Monday, December 13, 2010

The Next Generation, Season 1: Angel One

Airdate: January 25, 1988
14 of 176 produced
13 of 176 aired


In search of survivors from the missing freighter Odin, the crew of the Enterprise visits Angel One, a planet ruled by matriarchy, in which the old gender roles of Earth's past have been reversed. It turns out that the survivors are threatening the balance of Angel One's culture, by being... all manly and stuff.

Why did they have it in Riker's size? Must have been Mistress Beata's drag outfit.


Matthew: This episode represents some low lying fruit for criticism. So I'm going to bypass the obvious sexism issues and tackle the story first. The Enteprise is looking for a freighter that is 7 years overdue, so it mustn't have been particularly important cargo. In their search, they visit Angel One, a planet "similar in development to mid 20th century Earth" (uh oh...), a prewarp civilization that is somehow very important to maintain good relations with, so they call up the president of the world, and she answers right away. So we have yet another planet named something silly, yet another government made up apparently of 7 people who all can answer the phone on short notice, yet another prewarp civilization that the Federation has very important contact with for some reason. Do we see any problems here?

Kevin: I always read the seven year thing as something akin to the idea they would eventually develop in Enterprise, i.e. that freight hauling was a long term business similar to sailing the ocean in the 1700s. It's still stupid as modern warp drive makes those distances smaller, but yeah, it seems silly to divert the flagship on a recovery mission for a seven year-old freighter. As for the Angels (Angelites?), there is no credible reason for this planet to be important and it sets up the episode as stupid right away.

Matthew: Seriously. If these freight missions last in excess of seven years, but it only takes the Enterprise a few days to traverse the same distance, this notion that the region is of utmost importance is belied. Anyway, whatever the problems with the A plot may be, the B plot is even more ridiculous. Wesley and some classmates go on a "field trip" to the holodeck, in which they ski in silly outfits. While on the holodeck, two things escape the doors - a snowball that hits Captain Picard when the door opens (apparently only to let the snowball out); and a pathogen that gives everyone a really bad cold. From the holodeck. Let me repeat that. A pathogen escapes the holodeck and infects the entire crew. And just in case this preposterous B plot hasn't complicated things enough, an utterly inconsequential C plot rears its head with Romulans threatening the neutral zone.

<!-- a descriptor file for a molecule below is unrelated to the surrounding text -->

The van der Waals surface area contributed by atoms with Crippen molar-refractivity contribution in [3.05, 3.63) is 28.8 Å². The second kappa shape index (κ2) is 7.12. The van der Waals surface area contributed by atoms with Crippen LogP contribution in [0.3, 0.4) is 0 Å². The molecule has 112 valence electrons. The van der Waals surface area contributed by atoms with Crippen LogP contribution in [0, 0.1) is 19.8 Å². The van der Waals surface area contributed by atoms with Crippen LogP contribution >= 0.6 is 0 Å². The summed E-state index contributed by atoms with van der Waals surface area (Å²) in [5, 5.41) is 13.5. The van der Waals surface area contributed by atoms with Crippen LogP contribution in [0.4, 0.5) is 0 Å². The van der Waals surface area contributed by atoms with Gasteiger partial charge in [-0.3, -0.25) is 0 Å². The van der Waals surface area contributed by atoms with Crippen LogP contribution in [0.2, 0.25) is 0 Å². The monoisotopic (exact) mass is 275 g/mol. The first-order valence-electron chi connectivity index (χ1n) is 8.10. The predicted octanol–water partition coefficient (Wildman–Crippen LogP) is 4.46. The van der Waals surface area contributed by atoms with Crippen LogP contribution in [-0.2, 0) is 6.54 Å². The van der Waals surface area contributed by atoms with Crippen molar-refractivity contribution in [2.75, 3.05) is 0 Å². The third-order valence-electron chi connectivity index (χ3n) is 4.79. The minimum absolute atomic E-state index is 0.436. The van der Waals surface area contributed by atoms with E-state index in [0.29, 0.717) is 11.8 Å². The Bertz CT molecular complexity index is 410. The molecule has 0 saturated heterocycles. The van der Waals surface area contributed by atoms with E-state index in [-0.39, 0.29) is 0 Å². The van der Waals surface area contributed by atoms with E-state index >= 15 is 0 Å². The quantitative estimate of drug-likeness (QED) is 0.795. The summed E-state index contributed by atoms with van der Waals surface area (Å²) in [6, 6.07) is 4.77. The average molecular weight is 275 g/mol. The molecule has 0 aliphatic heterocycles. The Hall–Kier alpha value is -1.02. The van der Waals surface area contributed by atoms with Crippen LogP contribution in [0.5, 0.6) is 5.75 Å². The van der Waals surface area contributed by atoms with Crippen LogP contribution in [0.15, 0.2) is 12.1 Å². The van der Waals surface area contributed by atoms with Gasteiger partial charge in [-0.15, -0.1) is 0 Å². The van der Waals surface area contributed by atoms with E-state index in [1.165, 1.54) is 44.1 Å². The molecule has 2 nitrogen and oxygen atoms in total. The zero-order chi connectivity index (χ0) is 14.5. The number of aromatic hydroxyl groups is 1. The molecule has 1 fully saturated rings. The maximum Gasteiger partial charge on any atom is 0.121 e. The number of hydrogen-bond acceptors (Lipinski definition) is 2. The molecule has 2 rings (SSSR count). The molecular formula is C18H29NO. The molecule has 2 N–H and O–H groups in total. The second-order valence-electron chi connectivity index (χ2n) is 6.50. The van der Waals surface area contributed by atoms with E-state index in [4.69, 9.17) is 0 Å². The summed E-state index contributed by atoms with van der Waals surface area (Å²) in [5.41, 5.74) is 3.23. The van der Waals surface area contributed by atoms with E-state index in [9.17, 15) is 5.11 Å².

Kevin: Okay, a careful rewatching of the episode shows that they went skiing on the "Denubian Alps." Later, Dr. Crusher said she quarantined all the students from the "Quazulu VIII field trip." Now, I have just enough faith in the writers to believe those are two separate places, and that Picard and Worf happened to encounter them on the holodeck when they happened to be contagious. Now, Memory Alpha agrees with Matt that the holodeck program was the source of the virus, but I would argue the episode is silent on this point, and in that silence, I am salvaging my respect for the writing staff. What bothers me is that Dr. Crusher is investigating a respiratory illness and doesn't consider for quite some time that the disease may be spread through the air. Dr. Nick Riviera (Hi, everybody!) could have cobbled that one together. Then there's the pesky question of how the transporter didn't catch it, and...I'm just gonna stop now. It's a stupid plot, but it may not suffer from the particular egregious sin Matt outlined.

Matthew: OK. We've beaten around the bush long enough (so to speak). [Editor's Note: Boo, Matthew. Boo. ---Kevin] Now let's talk about the sexism. Essentially, we have a planet populated by butch 80's feminists whose crass, unthinking sexism is supposed to be comparable to that of men in the 20th century. Except, really all these bitchez needed was a good deep-dicking. Think about it. Ramsay and his crew of superstuds land, and their sheer manly power is enough to disrupt the entirety of Angel One's planetary social stricture. And even though the conservative Mistress Beata has resisted the sheer, throbbing power of masculinity until the beginning of this episode, she is swept off of her feet by the hirsute man-beast himself, Will Riker. Then, when things come to a head, Riker lays the smack down and sets the hoes straight with a speech, by telling them how the world and society and evolution really work. In the process, we get sort of a half-hearted referendum on capital punishment, just in case our lesson about sexism wasn't edifying enough. The good intentions are all over this episode. You can see the writers straining to make some sort of good, progressive point. But they failed, and miserably so.

Kevin: What kills me is there is an opportunity to explore gender inequality and turn the issue on its head. You could have traditional gender roles, but with feminine attributes valued over masculine ones. There are notes of that is DS9's "Sanctuary" where women lead because men are considered too aggressive to be be trusted. Instead of a world at the risk of annihilating itself through aggression, you could have decision-making paralyzed by too extreme an attempt to be compassionate, working so hard to make sure no one is unhappy rendering an actual solution impossible. The lesson about gender equality comes by showing neither approach works on its own. Both selfishness and selflessness, aggression and negotiation have a place in a society, and seeing that would have been interesting. Instead, we get a bizarrely misogynist lesson in how powerful women are just evil dykes.